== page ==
|Masters 2016 on the BBC|
|Venue: Augusta National Dates: 7 April to 10 April|
|Coverage: Live on BBC TV, Red Button, Connected TVs and online from Saturday. Listen live on Radio 5 live or 5 live sports extra and follow live text on the BBC Sport website from Thursday. Full details|
Rory McIlroy believes he can "retire happy" if he wins the Masters this week at Augusta.
The coveted green jacket presented to the champion is the only big thing missing from his impressive golfing CV.
McIlroy, about to play in his eighth successive Masters, has won the sport's other three major events, and wants to complete the set, which only a handful of golfers have achieved.
"If I can win a green jacket and become just the sixth player in history to win a Grand Slam, then I would retire happy knowing I have joined an exclusive list," said the world number three.
"Every year I go to Augusta and haven't won, the pressure will build and build. Hopefully I can get that little monkey off my back, and then I'd just free-wheel it after that."
Twelve months ago the pressure on McIlroy pre-Masters was intense, not just from the golfing public and media, but from himself.
In 2014 he had won the last two majors of the year, the Open and US PGA, and the main story line during the next seven months was McIlroy's possible Slam.
Still, under the microscope, he ended up recording his best ever finish of fourth behind American Jordan Spieth. He ended up on a scoreline of 12 under par, which would have been good enough to win the tournament on the previous three occasions.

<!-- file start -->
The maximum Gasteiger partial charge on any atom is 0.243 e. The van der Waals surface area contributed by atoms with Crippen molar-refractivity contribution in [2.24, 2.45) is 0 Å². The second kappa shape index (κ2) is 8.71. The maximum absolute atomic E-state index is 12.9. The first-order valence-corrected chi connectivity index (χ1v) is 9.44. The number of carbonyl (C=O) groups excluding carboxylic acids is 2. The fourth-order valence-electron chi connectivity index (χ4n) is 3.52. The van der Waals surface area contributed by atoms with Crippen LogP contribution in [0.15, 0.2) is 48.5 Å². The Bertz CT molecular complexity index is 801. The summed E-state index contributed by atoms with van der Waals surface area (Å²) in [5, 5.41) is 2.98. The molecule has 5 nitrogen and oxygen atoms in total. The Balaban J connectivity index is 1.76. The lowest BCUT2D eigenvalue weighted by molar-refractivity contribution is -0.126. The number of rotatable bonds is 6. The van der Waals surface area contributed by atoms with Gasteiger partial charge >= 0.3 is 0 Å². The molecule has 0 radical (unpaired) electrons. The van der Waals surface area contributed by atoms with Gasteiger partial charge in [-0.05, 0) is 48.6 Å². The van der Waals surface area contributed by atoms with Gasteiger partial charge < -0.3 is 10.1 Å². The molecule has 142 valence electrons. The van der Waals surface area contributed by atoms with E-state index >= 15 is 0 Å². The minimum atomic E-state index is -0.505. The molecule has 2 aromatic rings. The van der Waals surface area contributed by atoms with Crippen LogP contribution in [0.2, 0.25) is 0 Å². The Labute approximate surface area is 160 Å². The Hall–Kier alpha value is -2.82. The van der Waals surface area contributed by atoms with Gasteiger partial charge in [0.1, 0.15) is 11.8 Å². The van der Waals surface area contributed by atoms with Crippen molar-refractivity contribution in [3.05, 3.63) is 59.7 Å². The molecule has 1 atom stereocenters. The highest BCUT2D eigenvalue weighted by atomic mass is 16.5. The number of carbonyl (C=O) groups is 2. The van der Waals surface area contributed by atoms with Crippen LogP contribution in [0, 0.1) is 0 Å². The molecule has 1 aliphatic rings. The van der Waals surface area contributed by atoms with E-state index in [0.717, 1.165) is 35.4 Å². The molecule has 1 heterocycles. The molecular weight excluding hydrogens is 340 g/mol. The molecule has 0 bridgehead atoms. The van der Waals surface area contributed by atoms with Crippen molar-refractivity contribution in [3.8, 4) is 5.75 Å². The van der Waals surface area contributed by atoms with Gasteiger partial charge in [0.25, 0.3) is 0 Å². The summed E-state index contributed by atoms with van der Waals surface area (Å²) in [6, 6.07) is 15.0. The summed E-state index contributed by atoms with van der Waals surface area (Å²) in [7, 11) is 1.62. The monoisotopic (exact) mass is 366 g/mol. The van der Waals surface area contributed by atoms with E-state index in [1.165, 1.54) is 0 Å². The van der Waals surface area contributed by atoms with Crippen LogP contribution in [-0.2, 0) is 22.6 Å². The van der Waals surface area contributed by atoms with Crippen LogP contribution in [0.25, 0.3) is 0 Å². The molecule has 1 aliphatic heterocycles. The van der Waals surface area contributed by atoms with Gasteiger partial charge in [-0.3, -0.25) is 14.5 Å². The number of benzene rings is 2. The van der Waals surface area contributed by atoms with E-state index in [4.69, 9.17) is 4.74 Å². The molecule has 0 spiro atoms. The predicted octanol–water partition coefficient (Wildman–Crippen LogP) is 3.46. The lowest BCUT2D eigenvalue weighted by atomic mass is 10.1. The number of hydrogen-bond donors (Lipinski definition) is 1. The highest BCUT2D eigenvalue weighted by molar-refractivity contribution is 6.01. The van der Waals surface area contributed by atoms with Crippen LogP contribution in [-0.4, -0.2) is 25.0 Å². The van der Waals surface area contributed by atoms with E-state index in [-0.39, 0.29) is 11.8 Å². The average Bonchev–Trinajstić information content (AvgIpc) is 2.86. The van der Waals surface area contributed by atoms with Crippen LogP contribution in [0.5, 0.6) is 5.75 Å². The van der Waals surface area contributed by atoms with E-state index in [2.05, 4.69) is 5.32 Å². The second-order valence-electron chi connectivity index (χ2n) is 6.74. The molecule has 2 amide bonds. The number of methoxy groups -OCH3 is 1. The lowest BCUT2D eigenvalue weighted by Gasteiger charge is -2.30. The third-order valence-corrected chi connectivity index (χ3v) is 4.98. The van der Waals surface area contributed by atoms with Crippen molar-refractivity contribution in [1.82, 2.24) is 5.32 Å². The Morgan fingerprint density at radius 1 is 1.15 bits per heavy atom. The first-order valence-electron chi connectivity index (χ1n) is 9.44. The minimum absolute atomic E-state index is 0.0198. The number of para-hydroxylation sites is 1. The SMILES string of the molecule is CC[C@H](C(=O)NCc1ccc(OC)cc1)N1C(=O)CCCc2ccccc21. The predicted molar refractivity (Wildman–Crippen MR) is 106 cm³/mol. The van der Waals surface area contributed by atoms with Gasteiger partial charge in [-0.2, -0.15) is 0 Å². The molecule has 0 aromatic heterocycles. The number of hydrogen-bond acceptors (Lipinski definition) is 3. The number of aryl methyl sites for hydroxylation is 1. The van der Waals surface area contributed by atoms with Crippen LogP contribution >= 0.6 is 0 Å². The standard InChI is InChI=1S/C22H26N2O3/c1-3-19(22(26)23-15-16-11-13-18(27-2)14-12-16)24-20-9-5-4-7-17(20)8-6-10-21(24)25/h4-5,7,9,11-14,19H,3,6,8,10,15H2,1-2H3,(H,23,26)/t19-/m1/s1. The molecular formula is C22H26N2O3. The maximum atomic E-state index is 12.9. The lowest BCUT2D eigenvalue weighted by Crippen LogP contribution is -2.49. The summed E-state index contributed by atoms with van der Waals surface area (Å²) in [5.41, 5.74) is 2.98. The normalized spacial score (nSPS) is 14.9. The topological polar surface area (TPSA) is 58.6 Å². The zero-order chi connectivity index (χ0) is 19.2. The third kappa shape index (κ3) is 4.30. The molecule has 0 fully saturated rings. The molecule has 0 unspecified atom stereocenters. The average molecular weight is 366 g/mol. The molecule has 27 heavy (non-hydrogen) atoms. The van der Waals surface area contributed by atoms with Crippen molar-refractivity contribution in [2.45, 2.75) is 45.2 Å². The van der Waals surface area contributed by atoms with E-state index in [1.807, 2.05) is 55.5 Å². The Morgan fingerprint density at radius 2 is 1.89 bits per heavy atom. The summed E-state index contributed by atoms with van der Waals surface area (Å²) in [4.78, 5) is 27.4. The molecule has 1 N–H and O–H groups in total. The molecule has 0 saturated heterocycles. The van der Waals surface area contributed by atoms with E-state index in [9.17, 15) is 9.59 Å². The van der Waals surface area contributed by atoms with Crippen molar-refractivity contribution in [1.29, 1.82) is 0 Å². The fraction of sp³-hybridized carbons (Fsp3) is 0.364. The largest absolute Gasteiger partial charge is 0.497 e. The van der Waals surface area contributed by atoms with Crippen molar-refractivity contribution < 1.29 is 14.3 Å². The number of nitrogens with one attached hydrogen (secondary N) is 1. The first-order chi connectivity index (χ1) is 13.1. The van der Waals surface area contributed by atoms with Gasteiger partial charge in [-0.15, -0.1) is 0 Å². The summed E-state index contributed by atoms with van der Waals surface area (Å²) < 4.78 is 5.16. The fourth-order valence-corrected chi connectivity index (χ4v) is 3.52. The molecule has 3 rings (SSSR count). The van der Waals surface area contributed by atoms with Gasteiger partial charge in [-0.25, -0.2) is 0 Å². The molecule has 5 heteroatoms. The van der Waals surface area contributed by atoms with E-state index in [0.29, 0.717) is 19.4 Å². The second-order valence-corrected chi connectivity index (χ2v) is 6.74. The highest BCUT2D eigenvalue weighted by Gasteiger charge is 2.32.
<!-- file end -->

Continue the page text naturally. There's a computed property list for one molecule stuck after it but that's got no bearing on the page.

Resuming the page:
McIlroy, who turns 27 next month, thinks he arrives at Augusta this week slightly more under the radar then usual, and better prepared for the challenge.
"I feel a year on from the hype that surrounded me, I will know how to deal with it better. Having that experience will definitely help me this time," he said.
No Irish golfer has ever triumphed at Augusta, but McIlroy has come close before.
In 2011 he led the tournament by four shots going into the final day, before a high profile collapse and a fourth round of 80.
In subsequent years, a damaging stretch of holes have always seemed to derail his challenge. There was a third round of 77 in 2012, a third round of 79 in 2013 and a second-round 77 in 2014.
But last year's final two rounds give much reason for optimism. McIlroy plotted his way to his best two back-to-back rounds of 68 and 66, the last one bogey free - certainly encouraging statistics on a course where experience can be crucial.
McIlroy's form this year, by his own admission, has been low key, but he believes his game is not far away from clicking at the right time. The script line of achieving a Grand Slam is the same, but the approach feels different.
He has played more events in the build up to try and peak at the right time, opted not to arrive early but treat the Masters like any other tournament, and decided to opt out of the traditional Wednesday Par Three event.
McIlroy's preparations for the main event started in spectacular fashion with a hole-in-one at the par-three 16th. If practice rounds are an indicator of form then he's shaping up very nicely for the tournament.